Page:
It's kennel cough season. Kennel cough is basically a cold that dogs get and it's spread just like human colds -- through the air and through direct contact with infected dogs.
Fortunately, there's a vaccine. Many consider it an elective but if you board your dog, take it to the dog park or have it in daycare, it's smart to get the vaccine.
The symptoms are the same as the common cold in humans – coughing, fever and lack of appetite but for dogs, kennel cough can be much more serious. If your dog is hacking away or constantly making noises that make it sound like he's choking on something, kennel cough may be the culprit.
The disease tends to spike as the seasons change so this is the time to be alert.
Kennel cough is often spread in enclosed areas with poor air circulation — while boarding in a kennel or an animal shelter, for example, or through direct contact while sitting in a vaccination clinic, training class or dog-grooming facility.
Kennel Cough itself can have multiple causes. One of the most common is a bacterium called Bordetella. Most dogs that become infected with Bordetella are infected with a virus at the same time.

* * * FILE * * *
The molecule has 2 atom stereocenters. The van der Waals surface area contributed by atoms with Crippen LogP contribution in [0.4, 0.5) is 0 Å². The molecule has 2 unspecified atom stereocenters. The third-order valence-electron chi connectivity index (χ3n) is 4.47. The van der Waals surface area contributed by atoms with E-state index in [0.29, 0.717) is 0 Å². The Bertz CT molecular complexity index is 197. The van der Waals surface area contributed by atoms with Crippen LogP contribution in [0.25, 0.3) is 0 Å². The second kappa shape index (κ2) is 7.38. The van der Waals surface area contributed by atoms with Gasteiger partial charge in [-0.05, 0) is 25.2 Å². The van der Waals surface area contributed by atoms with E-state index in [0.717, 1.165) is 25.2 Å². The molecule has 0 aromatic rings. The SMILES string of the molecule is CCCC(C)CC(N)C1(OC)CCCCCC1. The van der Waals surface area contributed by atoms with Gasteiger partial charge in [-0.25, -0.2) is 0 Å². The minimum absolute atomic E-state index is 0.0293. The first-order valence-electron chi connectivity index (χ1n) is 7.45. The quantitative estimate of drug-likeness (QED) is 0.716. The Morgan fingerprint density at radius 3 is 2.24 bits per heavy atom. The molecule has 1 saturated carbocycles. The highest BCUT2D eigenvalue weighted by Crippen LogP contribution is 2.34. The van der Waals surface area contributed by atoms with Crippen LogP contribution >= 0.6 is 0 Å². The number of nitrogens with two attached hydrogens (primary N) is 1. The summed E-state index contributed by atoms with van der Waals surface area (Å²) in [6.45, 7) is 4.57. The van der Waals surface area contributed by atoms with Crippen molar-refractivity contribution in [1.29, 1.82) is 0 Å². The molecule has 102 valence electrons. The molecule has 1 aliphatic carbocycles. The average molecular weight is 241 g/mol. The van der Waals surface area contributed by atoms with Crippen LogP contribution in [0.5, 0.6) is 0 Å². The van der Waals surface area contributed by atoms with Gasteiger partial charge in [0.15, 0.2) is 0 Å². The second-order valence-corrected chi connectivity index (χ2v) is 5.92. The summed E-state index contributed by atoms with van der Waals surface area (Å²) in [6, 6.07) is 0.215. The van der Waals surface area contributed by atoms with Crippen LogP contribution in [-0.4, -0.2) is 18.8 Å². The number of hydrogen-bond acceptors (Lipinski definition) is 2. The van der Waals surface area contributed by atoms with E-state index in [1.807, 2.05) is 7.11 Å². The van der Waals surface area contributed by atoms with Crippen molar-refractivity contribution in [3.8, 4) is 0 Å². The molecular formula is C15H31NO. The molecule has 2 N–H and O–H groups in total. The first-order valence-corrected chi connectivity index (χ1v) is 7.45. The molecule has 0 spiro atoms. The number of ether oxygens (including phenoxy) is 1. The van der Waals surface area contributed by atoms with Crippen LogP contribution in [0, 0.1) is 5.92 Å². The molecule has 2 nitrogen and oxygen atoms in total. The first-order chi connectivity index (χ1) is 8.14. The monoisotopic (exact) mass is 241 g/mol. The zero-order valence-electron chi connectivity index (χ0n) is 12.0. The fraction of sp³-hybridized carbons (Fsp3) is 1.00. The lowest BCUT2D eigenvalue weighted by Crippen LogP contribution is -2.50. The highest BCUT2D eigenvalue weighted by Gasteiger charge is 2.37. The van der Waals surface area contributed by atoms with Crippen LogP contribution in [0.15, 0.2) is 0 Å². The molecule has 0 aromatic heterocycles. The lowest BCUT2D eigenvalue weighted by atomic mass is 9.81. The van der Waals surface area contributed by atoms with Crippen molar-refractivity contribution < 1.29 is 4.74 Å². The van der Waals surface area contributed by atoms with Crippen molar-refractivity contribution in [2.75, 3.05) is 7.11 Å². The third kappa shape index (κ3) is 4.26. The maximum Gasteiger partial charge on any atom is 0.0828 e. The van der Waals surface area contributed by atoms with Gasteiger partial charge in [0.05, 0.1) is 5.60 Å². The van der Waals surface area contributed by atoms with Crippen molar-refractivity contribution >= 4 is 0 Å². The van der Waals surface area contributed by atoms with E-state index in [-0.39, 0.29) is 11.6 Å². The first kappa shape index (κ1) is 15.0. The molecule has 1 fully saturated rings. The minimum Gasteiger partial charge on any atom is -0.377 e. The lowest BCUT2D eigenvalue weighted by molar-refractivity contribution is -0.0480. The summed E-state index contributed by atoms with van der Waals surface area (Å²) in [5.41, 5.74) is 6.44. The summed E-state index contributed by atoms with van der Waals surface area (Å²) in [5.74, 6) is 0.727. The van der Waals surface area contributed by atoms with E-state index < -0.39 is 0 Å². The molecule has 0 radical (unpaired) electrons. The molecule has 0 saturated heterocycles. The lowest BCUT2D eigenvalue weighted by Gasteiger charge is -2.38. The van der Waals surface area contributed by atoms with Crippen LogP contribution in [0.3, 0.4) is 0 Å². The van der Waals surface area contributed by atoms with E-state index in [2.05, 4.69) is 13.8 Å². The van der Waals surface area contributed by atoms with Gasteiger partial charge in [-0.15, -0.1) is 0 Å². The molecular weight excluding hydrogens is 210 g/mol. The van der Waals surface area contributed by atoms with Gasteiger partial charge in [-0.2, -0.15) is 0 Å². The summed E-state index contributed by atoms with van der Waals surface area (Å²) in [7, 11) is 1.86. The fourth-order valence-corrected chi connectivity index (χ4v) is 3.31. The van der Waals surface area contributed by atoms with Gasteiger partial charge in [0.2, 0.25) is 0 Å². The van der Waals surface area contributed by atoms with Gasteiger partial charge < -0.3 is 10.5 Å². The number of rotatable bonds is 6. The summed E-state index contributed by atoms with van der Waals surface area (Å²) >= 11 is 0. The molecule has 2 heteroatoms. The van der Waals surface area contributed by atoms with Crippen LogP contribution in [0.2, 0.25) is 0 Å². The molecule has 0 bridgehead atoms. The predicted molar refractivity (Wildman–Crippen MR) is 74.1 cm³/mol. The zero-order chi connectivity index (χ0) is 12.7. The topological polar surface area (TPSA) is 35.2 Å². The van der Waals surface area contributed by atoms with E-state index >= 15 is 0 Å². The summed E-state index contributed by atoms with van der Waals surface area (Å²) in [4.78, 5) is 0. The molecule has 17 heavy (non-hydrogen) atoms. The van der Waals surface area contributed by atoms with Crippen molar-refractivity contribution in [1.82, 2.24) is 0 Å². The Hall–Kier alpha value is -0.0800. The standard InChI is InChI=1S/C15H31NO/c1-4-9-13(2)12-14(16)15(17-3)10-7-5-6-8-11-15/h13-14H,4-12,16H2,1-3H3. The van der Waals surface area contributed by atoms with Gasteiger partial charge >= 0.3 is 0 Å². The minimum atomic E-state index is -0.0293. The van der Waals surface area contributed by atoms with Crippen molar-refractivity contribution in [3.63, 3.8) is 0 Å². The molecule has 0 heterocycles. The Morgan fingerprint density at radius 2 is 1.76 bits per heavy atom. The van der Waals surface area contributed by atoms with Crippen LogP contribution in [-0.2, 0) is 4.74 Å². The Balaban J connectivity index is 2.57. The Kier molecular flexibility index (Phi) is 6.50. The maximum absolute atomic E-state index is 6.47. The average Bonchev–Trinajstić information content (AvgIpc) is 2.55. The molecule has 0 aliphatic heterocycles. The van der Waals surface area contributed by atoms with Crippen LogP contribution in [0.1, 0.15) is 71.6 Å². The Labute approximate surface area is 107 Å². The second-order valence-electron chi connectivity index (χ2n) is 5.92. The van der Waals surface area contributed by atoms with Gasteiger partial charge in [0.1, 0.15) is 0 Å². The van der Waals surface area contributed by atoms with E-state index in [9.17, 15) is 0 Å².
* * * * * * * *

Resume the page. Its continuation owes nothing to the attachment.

If you suspect your dog may have it, you might want to have your vet see your pup. In some cases, you may be advised to simply let kennel cough run its course and you can do the following:
- Keep your dog at home and don't schedule any play dates;
- A humidifier or vaporizer can help open up the wind pipe and make breathing easier;
- Avoid cigarette smoke or other fumes;
- Try using a harness instead of a collar to avoid choking and pulling on the throat; and
- Make sure your dog is eating and drinking.
It should disappear after three weeks, but in puppies or older dogs it may last up to 6 weeks. In some cases, animals may remain infectious for long periods of time even after the symptoms have cleared up. So try and entertain your dog in your own surroundings.
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